Watching a “year in review” news program, I was surprised to hear the comment that both Stalin and Hitler had once been named Time Magazine’s Man of the Year. No, I thought, they are making that up.
It turns out that they weren’t. What’s more, Stalin actually got the title twice (in 1939 and 1942). My problem was that, like a lot of people, I thought that being named “Man of the Year” was an honor. It isn’t, and these newscasters went on to have a serious conversation about how Donald Trump should probably have won for 2015. They had a point. You see, Time Magazine is clear that this designation is not an indication of merit or of contribution to the human race. Rather, it is bestowed on the person believed to have most affected the news of the past year.
Don’t believe me? This year’s list of eight contenders included Abu Bakr Al-Baghdadi, leader of ISIS, and Vladimir Putin, who already got to be person of the year back in 2007. Other past winners who raised my eyebrows included Nikita Khrushchev (1957), US commander in Vietnam William Westmoreland (1965) and Ayatollah Khomeini (1979).
And about that “Man of the Year” thing. In spite of the fact that it was called “Man of the Year” all the way up until 1999, three and half women received the designation including the woman who King Edward VIII abdicated his throne to marry (1936), Queen Elizabeth (1952), president of the Philippines Corazon Aquino (1986), and Soong Mei-ling who shared the honor in 1937 with her husband Chiang Kai-shek.
But not only didn’t you have to be a man to attain the designation, you didn’t even have to be a person. The first group to be selected was “The American Fighting Man” in 1950, referring to our men in uniform in Korea. Since then, Hungarian Freedom Fighters (1956), U.S. scientists (1960), Middle Americans (1969) and, interestingly enough, American Women (1975) have all been named “Man of the Year”. Recent years have seen a lot of groups selected, including protesters (2011), American soldiers (this time in Iraq in 2003), and whistle blowers (2002).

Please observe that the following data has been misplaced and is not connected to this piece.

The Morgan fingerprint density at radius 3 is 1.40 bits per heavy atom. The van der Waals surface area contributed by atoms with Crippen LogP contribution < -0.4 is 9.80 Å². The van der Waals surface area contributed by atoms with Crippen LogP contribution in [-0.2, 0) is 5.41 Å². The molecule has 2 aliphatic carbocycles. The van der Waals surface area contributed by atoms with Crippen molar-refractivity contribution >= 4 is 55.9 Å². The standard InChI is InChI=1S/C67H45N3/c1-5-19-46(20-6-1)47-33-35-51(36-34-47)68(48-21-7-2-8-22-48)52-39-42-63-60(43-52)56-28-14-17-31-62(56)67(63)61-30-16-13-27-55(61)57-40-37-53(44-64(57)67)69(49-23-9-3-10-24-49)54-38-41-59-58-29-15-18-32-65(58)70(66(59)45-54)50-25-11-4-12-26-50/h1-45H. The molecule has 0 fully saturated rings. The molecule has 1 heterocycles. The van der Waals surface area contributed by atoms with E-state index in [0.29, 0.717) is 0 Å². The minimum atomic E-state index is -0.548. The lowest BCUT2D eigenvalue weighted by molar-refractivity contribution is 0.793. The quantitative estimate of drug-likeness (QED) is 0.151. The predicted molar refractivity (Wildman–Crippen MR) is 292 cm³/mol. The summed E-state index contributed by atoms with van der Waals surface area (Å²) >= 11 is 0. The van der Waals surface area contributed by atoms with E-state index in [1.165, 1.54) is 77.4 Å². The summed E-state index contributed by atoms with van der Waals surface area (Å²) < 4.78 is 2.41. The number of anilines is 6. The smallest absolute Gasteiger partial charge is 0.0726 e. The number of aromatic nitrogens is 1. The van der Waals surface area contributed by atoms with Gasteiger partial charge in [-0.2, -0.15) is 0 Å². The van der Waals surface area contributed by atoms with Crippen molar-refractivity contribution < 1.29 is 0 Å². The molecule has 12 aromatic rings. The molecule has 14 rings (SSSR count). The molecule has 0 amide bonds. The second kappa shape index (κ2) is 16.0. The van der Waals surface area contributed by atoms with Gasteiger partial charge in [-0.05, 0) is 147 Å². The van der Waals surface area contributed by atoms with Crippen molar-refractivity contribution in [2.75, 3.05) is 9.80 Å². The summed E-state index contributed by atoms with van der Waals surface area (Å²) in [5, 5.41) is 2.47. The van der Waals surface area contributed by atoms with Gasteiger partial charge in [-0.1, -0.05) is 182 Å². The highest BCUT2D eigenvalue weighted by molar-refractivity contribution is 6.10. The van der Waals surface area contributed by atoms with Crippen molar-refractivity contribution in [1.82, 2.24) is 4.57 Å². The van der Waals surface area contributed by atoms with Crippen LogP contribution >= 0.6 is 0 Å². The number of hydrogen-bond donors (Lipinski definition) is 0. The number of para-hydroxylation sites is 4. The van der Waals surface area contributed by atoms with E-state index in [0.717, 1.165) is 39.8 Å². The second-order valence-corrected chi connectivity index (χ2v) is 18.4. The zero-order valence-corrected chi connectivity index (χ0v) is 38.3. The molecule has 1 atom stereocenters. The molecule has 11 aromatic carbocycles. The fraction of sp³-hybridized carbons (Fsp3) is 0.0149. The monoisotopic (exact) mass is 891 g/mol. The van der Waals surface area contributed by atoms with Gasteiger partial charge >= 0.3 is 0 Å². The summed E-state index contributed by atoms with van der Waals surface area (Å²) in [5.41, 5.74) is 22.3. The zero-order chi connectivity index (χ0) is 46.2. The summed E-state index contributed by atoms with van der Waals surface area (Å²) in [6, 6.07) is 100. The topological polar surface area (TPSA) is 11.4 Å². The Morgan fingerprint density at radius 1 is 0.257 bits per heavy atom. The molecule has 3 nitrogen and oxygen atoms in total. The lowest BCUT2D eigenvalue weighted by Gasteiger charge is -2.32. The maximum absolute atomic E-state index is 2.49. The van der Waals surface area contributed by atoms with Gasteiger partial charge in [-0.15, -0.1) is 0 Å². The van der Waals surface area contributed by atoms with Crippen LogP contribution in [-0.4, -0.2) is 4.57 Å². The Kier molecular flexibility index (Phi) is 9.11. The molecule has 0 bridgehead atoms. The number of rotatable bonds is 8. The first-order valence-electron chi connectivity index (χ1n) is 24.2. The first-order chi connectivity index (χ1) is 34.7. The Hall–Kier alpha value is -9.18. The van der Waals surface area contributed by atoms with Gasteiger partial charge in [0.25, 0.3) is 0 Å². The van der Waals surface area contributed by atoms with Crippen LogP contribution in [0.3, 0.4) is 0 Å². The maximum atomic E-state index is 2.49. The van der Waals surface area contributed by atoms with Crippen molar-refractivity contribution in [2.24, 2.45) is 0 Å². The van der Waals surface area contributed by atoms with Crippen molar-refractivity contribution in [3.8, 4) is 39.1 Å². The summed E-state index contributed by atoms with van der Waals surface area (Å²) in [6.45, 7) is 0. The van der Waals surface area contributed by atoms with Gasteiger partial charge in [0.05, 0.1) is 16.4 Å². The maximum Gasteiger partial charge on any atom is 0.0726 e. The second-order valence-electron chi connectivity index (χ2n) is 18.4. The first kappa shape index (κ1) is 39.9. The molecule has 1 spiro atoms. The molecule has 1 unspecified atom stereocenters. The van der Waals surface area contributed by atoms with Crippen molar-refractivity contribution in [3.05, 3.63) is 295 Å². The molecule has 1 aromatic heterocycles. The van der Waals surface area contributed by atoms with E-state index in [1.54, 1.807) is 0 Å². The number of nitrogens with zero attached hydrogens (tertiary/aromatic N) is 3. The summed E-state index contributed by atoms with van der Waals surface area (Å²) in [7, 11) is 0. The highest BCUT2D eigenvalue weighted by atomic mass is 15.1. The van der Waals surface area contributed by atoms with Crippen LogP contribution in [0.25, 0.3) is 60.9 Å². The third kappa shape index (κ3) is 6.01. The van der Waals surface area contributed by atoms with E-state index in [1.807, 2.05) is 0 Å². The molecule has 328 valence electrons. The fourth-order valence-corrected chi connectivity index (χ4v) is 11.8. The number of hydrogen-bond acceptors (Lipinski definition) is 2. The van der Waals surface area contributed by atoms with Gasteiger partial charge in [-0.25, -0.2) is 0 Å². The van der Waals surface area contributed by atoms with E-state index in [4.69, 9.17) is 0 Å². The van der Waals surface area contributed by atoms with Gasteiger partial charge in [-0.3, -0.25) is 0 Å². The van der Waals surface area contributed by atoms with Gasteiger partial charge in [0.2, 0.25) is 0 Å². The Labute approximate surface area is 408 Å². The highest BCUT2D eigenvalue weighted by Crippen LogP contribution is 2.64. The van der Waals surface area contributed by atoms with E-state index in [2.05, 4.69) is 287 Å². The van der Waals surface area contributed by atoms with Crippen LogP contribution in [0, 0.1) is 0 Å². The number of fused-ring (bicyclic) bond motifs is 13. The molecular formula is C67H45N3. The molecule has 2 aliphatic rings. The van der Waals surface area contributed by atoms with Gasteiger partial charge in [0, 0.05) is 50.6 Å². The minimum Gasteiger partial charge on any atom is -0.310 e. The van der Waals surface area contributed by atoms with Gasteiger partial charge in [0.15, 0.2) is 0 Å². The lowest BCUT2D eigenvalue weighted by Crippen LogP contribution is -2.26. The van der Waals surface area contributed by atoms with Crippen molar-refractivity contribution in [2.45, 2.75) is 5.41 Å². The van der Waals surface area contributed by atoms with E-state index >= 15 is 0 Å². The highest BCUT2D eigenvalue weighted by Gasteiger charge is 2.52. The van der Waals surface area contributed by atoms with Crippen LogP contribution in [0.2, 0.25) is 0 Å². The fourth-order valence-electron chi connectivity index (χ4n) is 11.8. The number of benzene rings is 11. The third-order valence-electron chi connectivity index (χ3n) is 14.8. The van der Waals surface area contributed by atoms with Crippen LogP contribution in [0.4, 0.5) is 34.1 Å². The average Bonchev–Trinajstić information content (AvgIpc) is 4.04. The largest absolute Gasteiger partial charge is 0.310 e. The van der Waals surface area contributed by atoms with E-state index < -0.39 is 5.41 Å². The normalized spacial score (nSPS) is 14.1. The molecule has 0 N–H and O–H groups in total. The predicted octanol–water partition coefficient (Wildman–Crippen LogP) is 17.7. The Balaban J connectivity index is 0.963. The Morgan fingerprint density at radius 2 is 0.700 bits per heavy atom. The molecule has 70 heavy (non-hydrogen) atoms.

The oddest winners were certainly “You” (2006), “The Computer” (1982) and The Endangered Earth which was designated planet of the year in 1988. (Not a lot of good competition for that title.)
Time Magazine began this exercise in 1927 by dubbing Charles Lindbergh as the Man the Year. It surprised me that Franklin Roosevelt and every president after him (except for Gerald Ford) was named such at least once and most of them got the designation twice. (Roosevelt got it three times). Whether you think they deserved the recognition for their contributions, as opposed to just their influence on the news, depends of course on your politics.
On the other hand, winners such as Mahatma Gandhi (1930), Martin Luther King, Jr. (1963), The Apollo 8 astronauts (1968), Ebola fighters (2014) and possibly all three popes named for the title, seem worthy of the sort of honor I originally thought this was, as do the groups designated “The Peacemakers” (1993) and “The Good Samaritans” (2005).
Now it is called Person of the year, and in 2015 Angela Merkel became the first female to gain the title after it was given non-gender specific wording. She not only beat out the head of ISIS (who came in second) and Putin (who came in last), she bested Black Lives Matter activists, transgender woman Caitlyn Jenner, the president of Iran and the CEO of Uber, all of whom were either gracious or silent about the outcome.
She also beat out Donald Trump, who took third place, and responded with a childish tweet that read “I told you @TIME Magazine would never pick me as person of the year despite being the big favorite. They picked person who is ruining Germany.”
Sounds like The Donald was also under the mistaken impression that the title Person of the Year is some sort of measure of worth. Then again, maybe not. Perhaps Donald Trump knows exactly what the honor is about. It is about who has gotten the most attention in the past year, and he might have been miffed that someone thought it wasn’t him. So he tweeted something nasty to get even more attention.
Do we really want a president who craves being noticed that much? I personally resolve to do my part to see that he receives even less attention in 2016.